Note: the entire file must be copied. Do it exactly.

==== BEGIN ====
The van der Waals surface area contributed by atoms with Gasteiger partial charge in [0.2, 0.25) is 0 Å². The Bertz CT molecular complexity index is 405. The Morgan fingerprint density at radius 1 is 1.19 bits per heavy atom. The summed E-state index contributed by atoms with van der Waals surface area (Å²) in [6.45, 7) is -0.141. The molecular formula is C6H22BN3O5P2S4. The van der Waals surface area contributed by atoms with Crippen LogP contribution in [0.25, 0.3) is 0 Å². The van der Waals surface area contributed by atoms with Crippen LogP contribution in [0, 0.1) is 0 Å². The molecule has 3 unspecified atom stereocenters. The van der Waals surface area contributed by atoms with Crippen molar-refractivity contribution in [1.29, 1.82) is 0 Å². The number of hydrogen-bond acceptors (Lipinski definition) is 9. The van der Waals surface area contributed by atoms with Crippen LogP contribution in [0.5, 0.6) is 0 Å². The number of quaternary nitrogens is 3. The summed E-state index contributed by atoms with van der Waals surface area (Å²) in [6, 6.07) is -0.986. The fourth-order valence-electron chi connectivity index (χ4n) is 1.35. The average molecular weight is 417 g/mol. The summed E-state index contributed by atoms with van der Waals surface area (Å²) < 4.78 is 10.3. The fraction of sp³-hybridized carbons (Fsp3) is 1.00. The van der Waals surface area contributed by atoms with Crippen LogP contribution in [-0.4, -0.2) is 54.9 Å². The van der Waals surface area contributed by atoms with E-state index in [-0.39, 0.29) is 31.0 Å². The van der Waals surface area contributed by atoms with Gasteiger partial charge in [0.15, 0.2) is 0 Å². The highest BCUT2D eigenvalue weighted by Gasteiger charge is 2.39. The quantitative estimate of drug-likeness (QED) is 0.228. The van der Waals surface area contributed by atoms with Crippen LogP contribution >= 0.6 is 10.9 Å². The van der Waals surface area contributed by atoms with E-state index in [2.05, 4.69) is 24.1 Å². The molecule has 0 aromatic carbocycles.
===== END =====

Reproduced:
The van der Waals surface area contributed by atoms with Gasteiger partial charge in [0.2, 0.25) is 0 Å². The Bertz CT molecular complexity index is 405. The Morgan fingerprint density at radius 1 is 1.19 bits per heavy atom. The summed E-state index contributed by atoms with van der Waals surface area (Å²) in [6.45, 7) is -0.141. The molecular formula is C6H22BN3O5P2S4. The van der Waals surface area contributed by atoms with Crippen LogP contribution in [0.25, 0.3) is 0 Å². The van der Waals surface area contributed by atoms with Crippen LogP contribution in [0, 0.1) is 0 Å². The molecule has 3 unspecified atom stereocenters. The van der Waals surface area contributed by atoms with Crippen molar-refractivity contribution in [1.29, 1.82) is 0 Å². The number of hydrogen-bond acceptors (Lipinski definition) is 9. The van der Waals surface area contributed by atoms with Crippen LogP contribution in [0.5, 0.6) is 0 Å². The number of quaternary nitrogens is 3. The summed E-state index contributed by atoms with van der Waals surface area (Å²) in [6, 6.07) is -0.986. The fourth-order valence-electron chi connectivity index (χ4n) is 1.35. The average molecular weight is 417 g/mol. The summed E-state index contributed by atoms with van der Waals surface area (Å²) < 4.78 is 10.3. The fraction of sp³-hybridized carbons (Fsp3) is 1.00. The van der Waals surface area contributed by atoms with Crippen LogP contribution in [-0.4, -0.2) is 54.9 Å². The van der Waals surface area contributed by atoms with E-state index in [-0.39, 0.29) is 31.0 Å². The van der Waals surface area contributed by atoms with Gasteiger partial charge in [0.15, 0.2) is 0 Å². The highest BCUT2D eigenvalue weighted by Gasteiger charge is 2.39. The quantitative estimate of drug-likeness (QED) is 0.228. The van der Waals surface area contributed by atoms with Crippen LogP contribution >= 0.6 is 10.9 Å². The van der Waals surface area contributed by atoms with E-state index in [2.05, 4.69) is 24.1 Å². The molecule has 0 aromatic carbocycles.